West Coast
A cargo ship sits in the fog off the shore of the Long Beach port during the outbreak of the coronavirus disease (COVID-19) in Long Beach, California, U.S., April 23, 2020. REUTERS/Mike Blake

CA - Californian ports and the Jones Act

As Californians shelter in place, the COVID-19 pandemic is creating havoc for the state’s supply lines and critical infrastructure. Container traffic at the Port of Los Angeles was over 30 percent lower this March than twelve months ago. Tonnage has trended downwards at Oakland, Long Beach, and Los Angeles since China and the US failed to strike a trade deal last May. However, COVID-19 and the inability of the Trump administration to conclude an effective trade agreement are not the only challenges for the ports of California. The Jones Act is making the problems facing those ports worse. The Act prohibits any foreign-flagged ship and US vessels that do not meet crewing requirements — and other Jones Act stipulations — from carrying cargoes between two US ports.

According to data from the National Ballast Information Clearinghouse, 226 container ships sailed between the three major California ports between January 1, 2020 and March 15, 2020. However, under the Jones Act provisions, only 20 of them were permitted to carry and unload any goods along those routes. Waiving the Jones Act would allow foreign and US flagged ships to carry goods along the California coast. The move would relieve stress on the state’s supply chains, benefit consumers, and support jobs for workers at the three ports by increasing maritime traffic.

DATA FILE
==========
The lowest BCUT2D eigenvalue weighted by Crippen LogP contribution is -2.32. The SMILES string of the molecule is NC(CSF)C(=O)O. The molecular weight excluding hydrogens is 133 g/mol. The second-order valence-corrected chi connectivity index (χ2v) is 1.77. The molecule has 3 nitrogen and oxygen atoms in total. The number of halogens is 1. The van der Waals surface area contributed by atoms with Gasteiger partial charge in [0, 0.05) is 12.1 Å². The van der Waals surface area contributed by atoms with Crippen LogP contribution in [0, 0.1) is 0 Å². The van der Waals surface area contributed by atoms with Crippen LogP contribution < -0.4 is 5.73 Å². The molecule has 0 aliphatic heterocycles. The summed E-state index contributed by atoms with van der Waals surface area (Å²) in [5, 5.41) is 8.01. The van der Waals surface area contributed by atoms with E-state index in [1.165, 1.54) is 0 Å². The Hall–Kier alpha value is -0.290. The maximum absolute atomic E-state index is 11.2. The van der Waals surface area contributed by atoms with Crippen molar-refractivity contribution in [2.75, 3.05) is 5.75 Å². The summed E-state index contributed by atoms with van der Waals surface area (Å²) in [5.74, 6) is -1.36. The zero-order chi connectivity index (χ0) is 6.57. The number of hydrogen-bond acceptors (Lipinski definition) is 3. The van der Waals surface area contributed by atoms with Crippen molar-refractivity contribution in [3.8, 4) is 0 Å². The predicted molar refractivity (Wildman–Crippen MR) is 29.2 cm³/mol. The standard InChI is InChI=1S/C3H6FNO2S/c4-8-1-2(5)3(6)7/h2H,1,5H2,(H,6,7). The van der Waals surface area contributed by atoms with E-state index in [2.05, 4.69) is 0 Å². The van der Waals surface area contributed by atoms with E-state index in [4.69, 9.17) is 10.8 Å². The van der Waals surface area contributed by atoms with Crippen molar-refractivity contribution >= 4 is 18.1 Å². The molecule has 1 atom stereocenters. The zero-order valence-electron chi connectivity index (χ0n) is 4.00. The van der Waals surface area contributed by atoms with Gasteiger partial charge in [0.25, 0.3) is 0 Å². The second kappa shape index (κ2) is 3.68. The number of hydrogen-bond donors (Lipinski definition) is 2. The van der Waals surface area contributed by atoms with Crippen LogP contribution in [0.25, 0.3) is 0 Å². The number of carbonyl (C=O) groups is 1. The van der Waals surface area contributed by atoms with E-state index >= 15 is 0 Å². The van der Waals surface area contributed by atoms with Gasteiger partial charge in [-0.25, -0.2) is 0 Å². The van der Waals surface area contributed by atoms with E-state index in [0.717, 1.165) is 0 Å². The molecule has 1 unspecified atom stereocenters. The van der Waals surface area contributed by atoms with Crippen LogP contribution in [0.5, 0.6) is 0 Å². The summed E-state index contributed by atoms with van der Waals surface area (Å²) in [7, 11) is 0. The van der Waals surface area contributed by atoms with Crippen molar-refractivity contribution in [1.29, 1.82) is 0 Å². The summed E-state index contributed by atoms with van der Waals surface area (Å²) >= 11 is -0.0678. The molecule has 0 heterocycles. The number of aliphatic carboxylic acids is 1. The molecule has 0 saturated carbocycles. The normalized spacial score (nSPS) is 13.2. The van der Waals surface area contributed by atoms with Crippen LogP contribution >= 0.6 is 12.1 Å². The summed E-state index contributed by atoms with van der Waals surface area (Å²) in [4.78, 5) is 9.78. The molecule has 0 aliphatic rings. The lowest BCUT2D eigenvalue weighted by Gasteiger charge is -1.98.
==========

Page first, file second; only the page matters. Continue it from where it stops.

The Jones Act provisions substantially increase the costs of shipping cargo between US ports. However, there is limited evidence about the exact size of those costs. A recent AEI study found that similar mandates to carry US food aid shipments on US flagged vessels increased shipping costs by 60 percent for container shipments and 150 percent for bulk shipments. Additionally, the Maritime Administration reported in 2011 that shipments carried on US vessels were likely to cost up to 2.7 times more than when carried on foreign-flagged vessels. These cost differences have made the intra-California coastal routes prohibitively expensive. According to the US Bureau of Transportation Statistics, only oil travels by water within the state. All other goods are shipped between Los Angeles, Long Beach, and Oakland by rail, air, and — most frequently — by truck.

The state is in crisis as COVID-19 forces non-essential workers to shelter in place, increasing demand for online orders and testing supply chains. Both the virus itself and increased demand for trucking have created a shortage of trucks and drivers available to move goods within the state. Further, the closure of state licensing agencies has restricted the expansion of the number of workers eligible to drive trucks.

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